Access to quality internet service is essential for communities to thrive in a world that is increasingly dependent upon technology. Achieving state and national goals for universal broadband access became even more urgent during the COVID-19 pandemic when people depended on such access to work and learn from home. Many communities discovered gaps in broadband access to meet even basic needs, in addition to growing needs for health, economy, and public services.
Broadband infrastructure is an essential utility for communities, typically consisting of conduit and fiber placed under a street or highway. The growing trend in wireless high-speed internet could also mean the installation of cellular equipment within the public right-of-way on streetlights, traffic signals, and other structures. Bolton & Menk’s President/CEO, Bradley DeWolf, shares, “Street and highway projects create ideal opportunities for communities to assess broadband just as they would with water, sewer, and other essential utilities.”
State and federal funding is now available to help communities address gaps in their broadband access. Incorporating broadband enhancements into street and highway projects minimizes costs and infrastructure disruptions. Enhanced broadband access creates opportunities to address residential, business, and public agency needs. “Public agencies can leverage this technology to improve system monitoring, management, data collection, and community engagement for the services that they provide,” notes Ginny Crowson, director of Intelligent Transportation Solutions (ITS) for Bolton & Menk.
The National Telecommunications and Information Administration announced on May 19 the availability of $288 million in grant funding to deploy broadband. The Broadband Infrastructure Program notice of funding opportunity is available through Grants.gov and applications must be received by August 17. Locally, the Empower Rural Iowa Broadband Grant Program will make $97.5 million available on July 1 to expand broadband access to unserved and underserved Iowans.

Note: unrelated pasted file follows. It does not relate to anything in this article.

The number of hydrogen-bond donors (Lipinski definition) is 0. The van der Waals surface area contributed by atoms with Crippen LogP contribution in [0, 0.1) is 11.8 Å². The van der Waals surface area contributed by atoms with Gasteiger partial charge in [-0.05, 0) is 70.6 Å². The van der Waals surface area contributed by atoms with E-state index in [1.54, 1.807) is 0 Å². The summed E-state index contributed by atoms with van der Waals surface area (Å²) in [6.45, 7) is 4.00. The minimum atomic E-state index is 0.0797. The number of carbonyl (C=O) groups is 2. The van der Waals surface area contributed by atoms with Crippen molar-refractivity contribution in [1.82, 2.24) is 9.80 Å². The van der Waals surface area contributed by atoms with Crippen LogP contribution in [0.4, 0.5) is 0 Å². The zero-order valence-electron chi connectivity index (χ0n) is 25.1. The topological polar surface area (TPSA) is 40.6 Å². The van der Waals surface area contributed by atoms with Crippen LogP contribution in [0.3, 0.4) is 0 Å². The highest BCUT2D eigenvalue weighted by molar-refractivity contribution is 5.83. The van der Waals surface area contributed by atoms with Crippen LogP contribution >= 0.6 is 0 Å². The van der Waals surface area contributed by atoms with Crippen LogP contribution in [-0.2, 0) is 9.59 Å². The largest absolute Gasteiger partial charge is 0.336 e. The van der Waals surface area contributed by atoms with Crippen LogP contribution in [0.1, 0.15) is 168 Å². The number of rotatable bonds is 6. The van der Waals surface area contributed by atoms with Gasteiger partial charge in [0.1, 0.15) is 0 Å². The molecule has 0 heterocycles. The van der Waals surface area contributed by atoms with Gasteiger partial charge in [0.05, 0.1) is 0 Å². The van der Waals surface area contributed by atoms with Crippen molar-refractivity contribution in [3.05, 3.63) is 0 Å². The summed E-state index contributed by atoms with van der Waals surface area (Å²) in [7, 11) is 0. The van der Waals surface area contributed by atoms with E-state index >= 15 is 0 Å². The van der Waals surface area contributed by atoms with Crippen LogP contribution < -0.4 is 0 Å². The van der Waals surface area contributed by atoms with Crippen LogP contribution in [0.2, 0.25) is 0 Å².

Communities are encouraged to partner with telecommunications providers in pursuing these funding opportunities. The Iowa Communications Alliance (ICA) is comprised of 115 Iowa-based providers that have the expertise, ability, and desire to serve Iowans with state-of-the-art broadband service. “ICA members have already connected at least 483 Iowa communities with future-proof fiber-optic broadband service, and thanks to additional state and federal incentives, we expect that number to grow significantly in the next few years,” reports ICA CEO, Dave Duncan. Interested communities can contact the ICA office to find a local provider in their area.
Access to broadband can improve the communities where we live, work, and play. With local and federal funding available, Bolton & Menk can help you implement broadband into your street and highway projects. Contact Ginny Crowson, director of ITS solutions at Bolton & Menk for more information.
Ginny is the director of ITS solutions. She is responsible for developing and implementing business solutions, thought leadership, and support for Bolton & Menk’s connected and automated vehicles and smart city initiatives. Ginny brings an inspired strategic vision that drives success and growth in advanced infrastructure solutions. She is passionate about helping agencies understand how technology is shaping the future of transportation and how it can make life even better in our communities.